When you install VirtualBox using apt-get, you install the latest and greatest version, right? Not necessarily. What you really wind up installing is the version that is associated with your apt-get sources. This is by design, and with reasonably good reason. This week, I will go over the steps needed to install THE latest and greatest version of VirtualBox, right from them.

A quick google search for "crack wifi" will return tons and tons of results. Take a quick peek at any of the results, and they will literally walk you through, command by command, and crack a WiFi passphrase within 6 steps. Within 5 minutes, you can read several of these walkthroughs. It looks so easy! Could it really be that simple? Truth be told, it isn't...

the dd command certainly has it varied uses, and is a vary well used (and loved AND hated) command. My only one gripe about the command, is that there is no status indicator; nothing to tell how you how far along you are, how much is left, or if the command is even still working. Well, there is a way to get a progress bar... Read on for how.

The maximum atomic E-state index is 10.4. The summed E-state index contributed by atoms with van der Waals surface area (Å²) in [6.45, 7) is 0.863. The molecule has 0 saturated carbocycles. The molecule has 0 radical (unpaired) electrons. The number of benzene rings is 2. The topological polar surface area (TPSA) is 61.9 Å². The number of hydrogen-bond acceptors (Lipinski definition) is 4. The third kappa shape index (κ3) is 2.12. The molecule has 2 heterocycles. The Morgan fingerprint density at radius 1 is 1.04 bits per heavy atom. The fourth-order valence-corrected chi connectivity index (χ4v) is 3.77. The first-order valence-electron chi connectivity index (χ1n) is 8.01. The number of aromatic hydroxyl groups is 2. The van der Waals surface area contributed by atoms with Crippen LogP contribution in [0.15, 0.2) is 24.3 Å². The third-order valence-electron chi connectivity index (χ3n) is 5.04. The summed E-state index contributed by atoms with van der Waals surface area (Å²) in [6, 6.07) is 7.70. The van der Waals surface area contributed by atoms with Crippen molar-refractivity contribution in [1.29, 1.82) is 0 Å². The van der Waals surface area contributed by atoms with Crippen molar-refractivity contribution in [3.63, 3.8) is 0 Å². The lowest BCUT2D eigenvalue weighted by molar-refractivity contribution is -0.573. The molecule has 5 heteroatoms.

I have need of a VPN connection to get back home for some basic connectivity and work. And while it works just great, I need to a bit of CLI work to add a route prior to manually connecting the VPN. I figured a script would be the perfect solution to automate this. And given the simplicity of this, I figured this script would be quick and easy, and easily made to be "portable" for use in just about any similar situation. In the end, the script works great, but wasn't without it's challenges.

In order to avoid logging in as the root user, we have the sudo command to allow us to run commands as the root user, thus allowing us accomplish admin tasks, with our own, non-root users. Most of the time, the sudo command will prompt you for your password, just to make sure. While this is typically just fine, it annoys the heck out of me. In this article, we will cover editing the sudoers file, and getting rid of the password prompt.